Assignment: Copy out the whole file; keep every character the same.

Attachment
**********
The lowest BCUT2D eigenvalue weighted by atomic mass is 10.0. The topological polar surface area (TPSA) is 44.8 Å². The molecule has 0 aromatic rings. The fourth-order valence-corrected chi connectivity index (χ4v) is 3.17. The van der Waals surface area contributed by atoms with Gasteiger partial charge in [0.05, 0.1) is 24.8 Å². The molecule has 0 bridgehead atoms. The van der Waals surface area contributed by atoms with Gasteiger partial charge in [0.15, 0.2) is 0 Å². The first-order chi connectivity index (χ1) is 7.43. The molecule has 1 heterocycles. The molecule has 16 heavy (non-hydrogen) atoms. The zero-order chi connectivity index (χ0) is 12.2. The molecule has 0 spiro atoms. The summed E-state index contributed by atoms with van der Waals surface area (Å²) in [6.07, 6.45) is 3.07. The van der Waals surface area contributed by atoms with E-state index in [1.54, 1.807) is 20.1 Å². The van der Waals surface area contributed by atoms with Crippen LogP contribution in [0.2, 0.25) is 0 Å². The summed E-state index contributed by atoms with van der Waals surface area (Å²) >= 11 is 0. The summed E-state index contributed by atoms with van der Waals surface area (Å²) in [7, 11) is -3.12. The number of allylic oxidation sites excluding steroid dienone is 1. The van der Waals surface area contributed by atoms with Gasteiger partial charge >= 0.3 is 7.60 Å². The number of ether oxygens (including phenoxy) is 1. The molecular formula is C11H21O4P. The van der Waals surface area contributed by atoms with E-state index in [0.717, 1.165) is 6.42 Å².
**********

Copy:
The lowest BCUT2D eigenvalue weighted by atomic mass is 10.0. The topological polar surface area (TPSA) is 44.8 Å². The molecule has 0 aromatic rings. The fourth-order valence-corrected chi connectivity index (χ4v) is 3.17. The van der Waals surface area contributed by atoms with Gasteiger partial charge in [0.05, 0.1) is 24.8 Å². The molecule has 0 bridgehead atoms. The van der Waals surface area contributed by atoms with Gasteiger partial charge in [0.15, 0.2) is 0 Å². The first-order chi connectivity index (χ1) is 7.43. The molecule has 1 heterocycles. The molecule has 16 heavy (non-hydrogen) atoms. The zero-order chi connectivity index (χ0) is 12.2. The molecule has 0 spiro atoms. The summed E-state index contributed by atoms with van der Waals surface area (Å²) in [6.07, 6.45) is 3.07. The van der Waals surface area contributed by atoms with E-state index in [1.54, 1.807) is 20.1 Å². The van der Waals surface area contributed by atoms with Crippen LogP contribution in [0.2, 0.25) is 0 Å². The summed E-state index contributed by atoms with van der Waals surface area (Å²) >= 11 is 0. The summed E-state index contributed by atoms with van der Waals surface area (Å²) in [7, 11) is -3.12. The number of allylic oxidation sites excluding steroid dienone is 1. The van der Waals surface area contributed by atoms with Gasteiger partial charge >= 0.3 is 7.60 Å². The number of ether oxygens (including phenoxy) is 1. The molecular formula is C11H21O4P. The van der Waals surface area contributed by atoms with E-state index in [0.717, 1.165) is 6.42 Å².